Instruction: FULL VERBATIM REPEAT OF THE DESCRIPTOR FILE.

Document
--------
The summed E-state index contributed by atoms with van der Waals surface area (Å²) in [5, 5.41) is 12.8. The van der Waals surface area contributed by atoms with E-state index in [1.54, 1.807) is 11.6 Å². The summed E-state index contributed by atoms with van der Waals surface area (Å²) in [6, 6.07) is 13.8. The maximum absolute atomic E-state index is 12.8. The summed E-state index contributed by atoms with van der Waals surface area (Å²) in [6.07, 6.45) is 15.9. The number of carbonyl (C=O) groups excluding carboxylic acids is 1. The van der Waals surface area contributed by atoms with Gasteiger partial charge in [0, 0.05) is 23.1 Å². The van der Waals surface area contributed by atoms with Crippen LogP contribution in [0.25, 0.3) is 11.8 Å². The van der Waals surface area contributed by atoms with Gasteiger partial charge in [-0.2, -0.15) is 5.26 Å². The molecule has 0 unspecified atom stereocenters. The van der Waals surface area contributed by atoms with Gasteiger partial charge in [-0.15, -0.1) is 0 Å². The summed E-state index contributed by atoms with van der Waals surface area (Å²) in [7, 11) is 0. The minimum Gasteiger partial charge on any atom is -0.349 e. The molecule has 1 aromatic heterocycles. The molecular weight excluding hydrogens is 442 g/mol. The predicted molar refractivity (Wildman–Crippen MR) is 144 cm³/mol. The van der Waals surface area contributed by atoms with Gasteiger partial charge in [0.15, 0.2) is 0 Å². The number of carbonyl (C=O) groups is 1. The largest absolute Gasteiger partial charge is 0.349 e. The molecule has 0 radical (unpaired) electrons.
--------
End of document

The summed E-state index contributed by atoms with van der Waals surface area (Å²) in [5, 5.41) is 12.8. The van der Waals surface area contributed by atoms with E-state index in [1.54, 1.807) is 11.6 Å². The summed E-state index contributed by atoms with van der Waals surface area (Å²) in [6, 6.07) is 13.8. The maximum absolute atomic E-state index is 12.8. The summed E-state index contributed by atoms with van der Waals surface area (Å²) in [6.07, 6.45) is 15.9. The number of carbonyl (C=O) groups excluding carboxylic acids is 1. The van der Waals surface area contributed by atoms with Gasteiger partial charge in [0, 0.05) is 23.1 Å². The van der Waals surface area contributed by atoms with Crippen LogP contribution in [0.25, 0.3) is 11.8 Å². The van der Waals surface area contributed by atoms with Gasteiger partial charge in [-0.2, -0.15) is 5.26 Å². The molecule has 0 unspecified atom stereocenters. The van der Waals surface area contributed by atoms with Gasteiger partial charge in [-0.15, -0.1) is 0 Å². The summed E-state index contributed by atoms with van der Waals surface area (Å²) in [7, 11) is 0. The minimum Gasteiger partial charge on any atom is -0.349 e. The molecule has 1 aromatic heterocycles. The molecular weight excluding hydrogens is 442 g/mol. The predicted molar refractivity (Wildman–Crippen MR) is 144 cm³/mol. The van der Waals surface area contributed by atoms with Gasteiger partial charge in [0.15, 0.2) is 0 Å². The number of carbonyl (C=O) groups is 1. The largest absolute Gasteiger partial charge is 0.349 e. The molecule has 0 radical (unpaired) electrons.